Climate models can’t read the story of Rainier

Global climate models agree that temperatures will rise in the Pacific Northwest through the 21st century.

But making specific and accurate predictions for an area as small and unusual as Mount Rainier National Park is beyond the scope of current climate knowledge and computing power.

The park is essentially a square that measures about 20 miles on a side, with a mountain in the middle. Global climate models — mathematical representations expressed in computer code — are broad overviews that offer projections on scales many times that size and don’t address such local aberrations.

Climate scientists are refining global models to smaller scales, but the complexities in Washington are enormous. Mountain ranges complicate things, and so do the Pacific Ocean and Puget Sound.

Washington’s weather varies widely by year — and even by decade — because of the influence of heat circulation patterns in and above the Pacific Ocean, which are not fully understood.

Temperature and precipitation patterns flip back and forth on a fairly regular basis because of natural sea-surface temperature shifts called the El Nino-Southern Oscillation and the Pacific Decadal Oscillation.

Making predictions for Mount Rainier is especially difficult because of its great height. At 14,411 feet, the mountain creates its own weather.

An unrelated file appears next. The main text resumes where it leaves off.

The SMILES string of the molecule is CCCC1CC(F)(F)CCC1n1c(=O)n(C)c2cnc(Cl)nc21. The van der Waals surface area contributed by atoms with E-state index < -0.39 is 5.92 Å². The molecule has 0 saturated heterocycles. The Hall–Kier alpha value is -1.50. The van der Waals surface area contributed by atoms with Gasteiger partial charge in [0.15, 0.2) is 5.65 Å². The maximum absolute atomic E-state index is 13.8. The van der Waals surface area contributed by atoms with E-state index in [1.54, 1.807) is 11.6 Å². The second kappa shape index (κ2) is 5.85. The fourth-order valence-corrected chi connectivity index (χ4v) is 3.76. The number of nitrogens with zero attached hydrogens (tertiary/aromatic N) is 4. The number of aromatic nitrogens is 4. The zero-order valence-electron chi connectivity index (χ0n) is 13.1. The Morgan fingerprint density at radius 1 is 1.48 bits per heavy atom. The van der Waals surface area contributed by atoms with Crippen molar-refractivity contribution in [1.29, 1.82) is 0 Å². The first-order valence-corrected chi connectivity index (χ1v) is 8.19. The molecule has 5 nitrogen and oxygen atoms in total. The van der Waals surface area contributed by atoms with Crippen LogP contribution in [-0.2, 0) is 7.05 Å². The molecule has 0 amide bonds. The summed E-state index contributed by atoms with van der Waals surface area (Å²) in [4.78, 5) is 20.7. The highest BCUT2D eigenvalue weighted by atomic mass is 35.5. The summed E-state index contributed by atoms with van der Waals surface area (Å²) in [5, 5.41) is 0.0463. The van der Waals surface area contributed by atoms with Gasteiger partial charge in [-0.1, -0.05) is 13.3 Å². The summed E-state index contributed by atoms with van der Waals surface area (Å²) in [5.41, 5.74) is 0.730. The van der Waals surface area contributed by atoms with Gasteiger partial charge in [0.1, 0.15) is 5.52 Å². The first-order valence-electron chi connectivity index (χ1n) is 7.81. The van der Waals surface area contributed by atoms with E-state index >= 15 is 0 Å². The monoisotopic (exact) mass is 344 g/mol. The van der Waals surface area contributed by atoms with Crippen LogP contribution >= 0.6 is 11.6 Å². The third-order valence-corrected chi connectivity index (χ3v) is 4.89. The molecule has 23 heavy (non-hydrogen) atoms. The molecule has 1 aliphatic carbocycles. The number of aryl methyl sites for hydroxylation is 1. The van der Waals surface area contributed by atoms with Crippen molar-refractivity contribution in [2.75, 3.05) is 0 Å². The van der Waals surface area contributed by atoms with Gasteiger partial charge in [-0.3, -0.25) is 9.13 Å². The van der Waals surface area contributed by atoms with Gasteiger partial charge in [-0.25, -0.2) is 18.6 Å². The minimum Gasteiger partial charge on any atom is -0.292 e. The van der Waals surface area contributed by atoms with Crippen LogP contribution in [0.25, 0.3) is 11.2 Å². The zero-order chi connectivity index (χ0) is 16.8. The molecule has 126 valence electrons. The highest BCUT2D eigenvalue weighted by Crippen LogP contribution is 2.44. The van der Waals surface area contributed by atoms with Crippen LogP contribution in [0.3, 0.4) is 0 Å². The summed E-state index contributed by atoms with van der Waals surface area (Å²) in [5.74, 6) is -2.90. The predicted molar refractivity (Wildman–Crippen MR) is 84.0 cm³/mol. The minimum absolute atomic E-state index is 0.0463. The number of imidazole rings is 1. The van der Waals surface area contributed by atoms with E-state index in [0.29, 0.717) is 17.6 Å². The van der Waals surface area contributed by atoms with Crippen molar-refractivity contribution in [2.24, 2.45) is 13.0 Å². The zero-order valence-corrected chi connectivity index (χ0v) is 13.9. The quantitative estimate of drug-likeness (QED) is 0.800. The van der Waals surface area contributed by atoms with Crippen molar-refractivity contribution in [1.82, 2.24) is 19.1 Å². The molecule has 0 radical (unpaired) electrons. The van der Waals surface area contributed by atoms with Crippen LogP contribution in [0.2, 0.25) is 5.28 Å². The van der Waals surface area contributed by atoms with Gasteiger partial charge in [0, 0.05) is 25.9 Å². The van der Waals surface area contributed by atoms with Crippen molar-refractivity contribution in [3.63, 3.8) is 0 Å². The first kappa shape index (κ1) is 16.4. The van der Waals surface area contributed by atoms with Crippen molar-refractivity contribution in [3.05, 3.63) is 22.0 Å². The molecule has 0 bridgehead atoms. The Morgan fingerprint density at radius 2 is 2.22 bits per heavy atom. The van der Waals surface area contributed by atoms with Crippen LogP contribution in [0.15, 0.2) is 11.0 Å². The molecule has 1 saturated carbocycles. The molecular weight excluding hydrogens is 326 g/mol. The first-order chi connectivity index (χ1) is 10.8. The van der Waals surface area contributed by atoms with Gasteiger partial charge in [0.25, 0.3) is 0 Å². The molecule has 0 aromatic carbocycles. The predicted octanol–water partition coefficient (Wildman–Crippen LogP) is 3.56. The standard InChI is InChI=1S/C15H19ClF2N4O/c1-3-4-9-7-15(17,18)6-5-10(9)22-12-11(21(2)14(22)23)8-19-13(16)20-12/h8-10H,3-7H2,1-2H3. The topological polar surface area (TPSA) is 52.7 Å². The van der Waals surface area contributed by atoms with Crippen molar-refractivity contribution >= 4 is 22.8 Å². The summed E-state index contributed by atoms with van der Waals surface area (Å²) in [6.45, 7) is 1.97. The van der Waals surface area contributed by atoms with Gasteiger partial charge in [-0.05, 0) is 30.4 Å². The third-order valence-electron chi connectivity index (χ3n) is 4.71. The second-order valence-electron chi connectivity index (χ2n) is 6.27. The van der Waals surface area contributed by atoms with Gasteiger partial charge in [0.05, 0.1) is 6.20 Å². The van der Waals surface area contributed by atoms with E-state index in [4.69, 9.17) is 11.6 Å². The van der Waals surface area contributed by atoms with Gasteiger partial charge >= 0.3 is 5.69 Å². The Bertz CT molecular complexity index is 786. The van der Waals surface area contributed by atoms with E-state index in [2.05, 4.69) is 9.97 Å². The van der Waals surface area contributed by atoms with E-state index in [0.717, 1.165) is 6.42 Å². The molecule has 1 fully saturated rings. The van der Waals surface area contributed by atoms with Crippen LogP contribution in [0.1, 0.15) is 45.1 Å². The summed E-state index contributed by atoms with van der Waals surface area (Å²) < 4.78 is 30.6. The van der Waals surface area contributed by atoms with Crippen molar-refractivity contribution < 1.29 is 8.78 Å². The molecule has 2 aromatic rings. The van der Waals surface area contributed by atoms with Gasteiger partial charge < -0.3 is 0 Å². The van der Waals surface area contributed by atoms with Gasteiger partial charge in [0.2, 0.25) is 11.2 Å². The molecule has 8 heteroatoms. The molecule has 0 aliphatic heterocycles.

Climbing from the bottom of the mountain to the top is the climate equivalent of traveling from Washington to the Arctic Circle.

So far at least, models can’t resolve the park’s topography with enough detail to predict how the climate of different places within it might change.

Rainfall and temperatures on the mountain vary widely from top to bottom and even from one valley to the next, depending on terrain and sun exposure.

Paradise, at an elevation of 5,400 feet, gets an average of 126 inches of rain a year. Longmire at 2,761 feet, gets just 87 inches.

The eastern side of the mountain is much drier than the western side, making average temperatures for the park as a whole of little use.

Downscaled climate models can be crosschecked for accuracy by using historical records, but Mount Rainier’s records don’t go back very far.

Eleven weather stations gather data in the park, but only the station at Longmire has been operating long enough (since 1909) to show trends that climatologists say are significant.

Data from high elevations is especially scarce.

Generally, though, the evidence indicates Mount Rainier will warm along with the rest of the Northwest, with average warming of between 3 and 6 degrees by the end of the century.

Some models, but not all, indicate that for the Northwest generally, the amount of precipitation is likely to increase and that more of it will fall as rain and less as snow.

That might not be the case for everywhere at Mount Rainier, however.

Cliff Mass, atmospheric science professor at the University of Washington, says that while climate change will push the freezing level higher on Mount Rainier, its upper reaches could very likely get more snow, not less.

“Because of its height, snowfall on the upper slopes could increase since precipitation will increase and those slopes will remain cold enough for snow,” Mass said. “The snow level on its lower slopes will rise, as with the rest of Cascades.”